Teen sitting down with their friends and studying.

Getting into the Study Spirit: How to Motivate Teens to Study

For teens, every new school year can feel like a struggle to get motivated. The summer fun winds down and it is time to get back into the flow of being back at school. With more extracurriculars than ever, part time jobs, college applications, and busy social lives, sometimes the last thing teens want to do is study. High school can be a challenging time with so many objectives to meet. A good way to support your teen is to offer additional resources around emotional wellness, which will organically promote motivation, optimism, and positivity all around. To help, we have compiled a guide with some of our favorite tips for inspiring teens’ studying. Let’s hit the books!

Encourage Curiosity

School can often get a bad rap with teens for being “boring.” But inside every teen (sometimes very deep) there is an innate curiosity for something. It might be art, music, technology, or the environment. Keep in mind what they choose to engage in in their free time. Even if it seems unrelated to their courses, there are ways to find the links between things like music and math or political science and activism! Finding these connections can be really helpful so that young people can focus on their interests and let it guide them towards developing an enjoyment for their studies. 

To start, try offering to help your teen develop a schedule with subjects that truly interest them. Go through the course offerings together and build a schedule that your teen can look forward to. If their school does not offer classes in subjects that your teen is curious about, consider helping them take courses online or at a local community college to boost not only their college applications and resumes but also their motivation to study as they consider finding their passions for the future.

Make It Fun

The fact of the matter is, studying should be fun! But let’s face it, sometimes it just isn’t. The trick to inciting motivation in teens is helping them find ways to make it exciting. If your teen is particularly social, encourage them to start a study group. If they like to do things on their own, help them think up entertaining ways to study that work for them.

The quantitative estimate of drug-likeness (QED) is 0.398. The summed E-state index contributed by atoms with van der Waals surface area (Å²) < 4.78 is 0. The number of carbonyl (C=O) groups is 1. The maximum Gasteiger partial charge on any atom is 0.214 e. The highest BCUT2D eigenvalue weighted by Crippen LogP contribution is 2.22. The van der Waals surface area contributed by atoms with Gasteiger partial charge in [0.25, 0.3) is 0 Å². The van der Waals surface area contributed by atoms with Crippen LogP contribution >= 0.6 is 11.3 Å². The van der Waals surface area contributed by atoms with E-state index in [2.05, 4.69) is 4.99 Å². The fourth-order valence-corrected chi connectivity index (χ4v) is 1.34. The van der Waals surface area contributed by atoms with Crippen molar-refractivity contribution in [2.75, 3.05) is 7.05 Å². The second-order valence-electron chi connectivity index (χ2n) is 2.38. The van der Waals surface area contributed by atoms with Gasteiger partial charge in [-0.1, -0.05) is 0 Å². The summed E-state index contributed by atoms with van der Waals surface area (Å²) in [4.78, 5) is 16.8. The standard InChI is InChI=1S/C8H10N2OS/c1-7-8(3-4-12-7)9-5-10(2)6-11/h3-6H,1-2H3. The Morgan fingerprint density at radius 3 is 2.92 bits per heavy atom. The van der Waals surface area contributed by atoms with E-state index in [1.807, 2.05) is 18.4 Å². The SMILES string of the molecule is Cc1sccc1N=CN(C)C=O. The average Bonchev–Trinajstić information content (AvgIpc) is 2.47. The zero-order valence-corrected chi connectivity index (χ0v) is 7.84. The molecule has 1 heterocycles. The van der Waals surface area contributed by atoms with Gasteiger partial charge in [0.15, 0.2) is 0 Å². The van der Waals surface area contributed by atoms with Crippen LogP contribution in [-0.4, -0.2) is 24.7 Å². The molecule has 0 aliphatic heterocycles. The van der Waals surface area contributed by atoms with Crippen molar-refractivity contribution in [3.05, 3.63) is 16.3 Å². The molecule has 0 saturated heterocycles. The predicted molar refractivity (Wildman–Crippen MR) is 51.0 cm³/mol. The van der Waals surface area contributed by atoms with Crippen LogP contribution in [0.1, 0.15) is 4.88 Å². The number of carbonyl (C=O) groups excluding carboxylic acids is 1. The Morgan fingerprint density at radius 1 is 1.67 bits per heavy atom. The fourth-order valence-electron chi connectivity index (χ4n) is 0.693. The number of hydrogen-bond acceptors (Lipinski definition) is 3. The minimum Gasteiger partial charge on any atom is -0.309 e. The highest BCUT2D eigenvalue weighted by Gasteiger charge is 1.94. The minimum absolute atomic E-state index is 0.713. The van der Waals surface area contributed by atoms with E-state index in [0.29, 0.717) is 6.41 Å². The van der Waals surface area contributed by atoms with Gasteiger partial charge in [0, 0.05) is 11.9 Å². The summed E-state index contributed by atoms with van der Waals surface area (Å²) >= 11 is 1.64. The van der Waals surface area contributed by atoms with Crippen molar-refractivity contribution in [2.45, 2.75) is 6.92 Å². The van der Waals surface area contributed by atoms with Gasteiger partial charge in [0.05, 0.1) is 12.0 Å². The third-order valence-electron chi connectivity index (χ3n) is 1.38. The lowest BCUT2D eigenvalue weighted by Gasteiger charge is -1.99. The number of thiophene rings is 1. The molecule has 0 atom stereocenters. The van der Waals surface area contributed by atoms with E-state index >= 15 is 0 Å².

Maybe your teen would be captivated by listening to language podcasts or playing educational games? If you have a creative teen, invite them to get artsy with their notes or to try listening to music to center their focus while they practice math problems. If your teen just wants to get it over with, help them create a reward system for themselves where they get to look forward to checking off their homework to do list. Maybe they want to watch an episode of their favorite show after each assignment they complete or play sports with friends after a long day of studying. Whatever makes your teen excited, find a way to combine it with their studies to make schoolwork seem more spectacular.

Prioritize Health

Healthy teens are happy teens! Check in with your teen on how they are keeping up with good habits that could be impacting their motivation to study. Are they eating properly and exercising enough so that they have the energy and drive to take part in school too? Just as important, sleep is essential to physical and mental health; and yet, teens seldom get enough. Adequate rest is crucial to energy and motivation, not to mention it boosts memory and overall well-being. 

Help your teen prioritize their health by ensuring they are taking care of their bodies and minds first. If your teen struggles with eating properly, exercising, or sleeping, offer to make a routine and schedule for meals, moving, and bedtimes that works for the whole family. As they try to study, remind them that breaks are essential. Encourage your teen to schedule those breaks into their study sessions at appropriate intervals so that they are more willing to get started and feel less stressed while they work.

Listen to Concerns

Check in with your teen about how they are doing in school and how they feel about studying. While teens might sometimes opt for excuses, it is absolutely crucial that the trusted adults in their lives listen to how they feel. Even the excuses can have an important reason or a call for help behind them. So, be sure to ask questions about their motivation to study, listen with open ears, and be ready to help offer solutions.

Sometimes it’s too hard to get motivated because challenges too great are standing in their way. Ask your teen about how they feel their mental health is faring. Check in regularly on their progress feeling uplifted, motivated, and happy. If you or your teen are concerned about their state of mind, don’t hesitate to offer to help match them up with the appropriate teen mental health resources.

At Tilly’s Life Center, we believe that actively supporting motivation for teens is a powerful force in helping them achieve their goals and live happy, fulfilling lives. Teens studying is crucial to their intellectual and emotional welfare. Yet difficult emotions and challenging circumstances can often stand in the way of their ability to live up to their academic potential. Our mission is to help every teen deal with those difficulties, with mental health resources that encourage motivation, healthy coping, resilience, positivity and more. To learn more about our Social Emotional Learning curriculum, visit us at www.tillyslifecenter.org.